(Source: Star Advertiser)
Question: We have been leaving our bulky items on the curb like always. Is that wrong? I am seeing so much on the news, but things seem the same here.
Answer: No, it’s not wrong, because you live in Waipahu, which is not included in the pilot program requiring metro Honolulu residents (Foster Village to Hawaii Kai) to make appointments for the city to collect bulky trash such as old furniture and large appliances (known as white goods). Your area remains on a regular monthly pickup schedule, which you can verify at opala.org.
Speaking of bulky pickup, a recent column (808ne.ws/ 814kline) inspired a response Wednesday from Lori Kahikina, director of the city Department of Environmental Services (ENV), which oversees garbage collection on Oahu. We’ll share the email in full:
“In Kokua Line’s Aug. 14 article that responded to a reader’s question about bulky waste handling in other cities, there were some quick snapshots of the city auditor’s 2017 report on Honolulu’s bulky-item collection program.
“What really gets lost in the audit and not highlighted nearly enough is that not one city provides what Honolulu does on a monthly basis in regards to bulky waste, which is to collect an unlimited amount of items on a monthly basis for free, while also picking up white goods, including those with Freon gas.
“The six cities we found in the auditor’s report that are remotely comparable to Honolulu are Washington D.C., Nashville, Tenn., Oklahoma City, Boston, Charlotte, N.C., and Columbus, Ohio.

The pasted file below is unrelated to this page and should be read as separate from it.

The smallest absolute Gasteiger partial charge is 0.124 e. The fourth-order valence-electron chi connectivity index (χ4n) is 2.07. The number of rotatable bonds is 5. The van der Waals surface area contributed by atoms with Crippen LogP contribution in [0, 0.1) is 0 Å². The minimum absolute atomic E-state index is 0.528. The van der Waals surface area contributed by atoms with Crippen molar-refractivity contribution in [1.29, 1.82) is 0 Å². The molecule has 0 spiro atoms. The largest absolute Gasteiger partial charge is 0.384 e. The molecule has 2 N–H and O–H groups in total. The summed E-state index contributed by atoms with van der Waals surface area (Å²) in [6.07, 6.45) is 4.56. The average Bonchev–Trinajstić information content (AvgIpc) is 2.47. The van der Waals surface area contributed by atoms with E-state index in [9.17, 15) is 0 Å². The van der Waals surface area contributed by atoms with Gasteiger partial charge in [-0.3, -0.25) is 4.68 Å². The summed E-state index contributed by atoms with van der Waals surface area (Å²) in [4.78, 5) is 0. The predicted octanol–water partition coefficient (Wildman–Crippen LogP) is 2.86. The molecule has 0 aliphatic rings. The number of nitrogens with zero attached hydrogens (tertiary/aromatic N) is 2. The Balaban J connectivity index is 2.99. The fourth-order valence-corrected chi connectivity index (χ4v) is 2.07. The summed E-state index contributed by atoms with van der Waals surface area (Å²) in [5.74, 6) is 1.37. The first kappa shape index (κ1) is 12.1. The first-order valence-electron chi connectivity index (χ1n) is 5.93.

“Bulky item collection in Washington D.C. is free, but only by appointment, and there is a restriction of up to seven items including white goods.
“Nashville is identical to Honolulu, with the only exception being that residents must call or go online and make an appointment. This mirrors Honolulu’s current bulky item pilot project, where you need to make an appointment online or by phone.
“Oklahoma City picks up bulky items for free every month, but only up to four cubic yards; each additional cubic yard is charged to a resident’s utility bill.
“Boston picks up bulky items, but only up to five items, along with regularly scheduled trash service, which is once or twice a week. The service in Boston is free, but you must schedule collection for white goods.
“As for Charlotte, bulky item pickup has to be scheduled, which again, is what Honolulu’s current pilot project requires from Foster Village to Hawaii Kai.
“Columbus also mimics the Honolulu bulky pilot, as a resident must make an appointment with no limit on items and it is free to residents. Although they do collect white goods, they do not pick up refrigerators.”
As Kahikina mentioned, the Aug. 14 column referred to an audit released two years ago that included a comparison of Honolulu’s bulky-waste collection service to that of 30 other U.S. cities. Collection was free in 37% of those cities, free for a limited number of items in another 27% and charged a fee in another 37%. (The total exceeds 100% due to rounding). Collection schedules varied, with 10 cities requiring appointments (as in the metro Honolulu pilot project) and six offering regular monthly service (as on the rest of Oahu, outside the pilot project).
You can read the full audit report at 808ne.ws/audit. The department’s responses at the time are found in Chapter 4, where the ENV said it particularly appreciated information about the comparison cities (found in Appendixes A and B) and took note of service elsewhere that “aligned with ENV’s vision for an appointment and fee-based bulky collection system that will increase service efficiency, limit the set out of unauthorized bulky items for collection, and reduce collection costs.”
Write to Kokua Line at Honolulu Star-Advertiser, 7 Waterfront Plaza, Suite 210, 500 Ala Moana Blvd., Honolulu 96813; call 529-4773; fax 529-4750; or email firstname.lastname@example.org.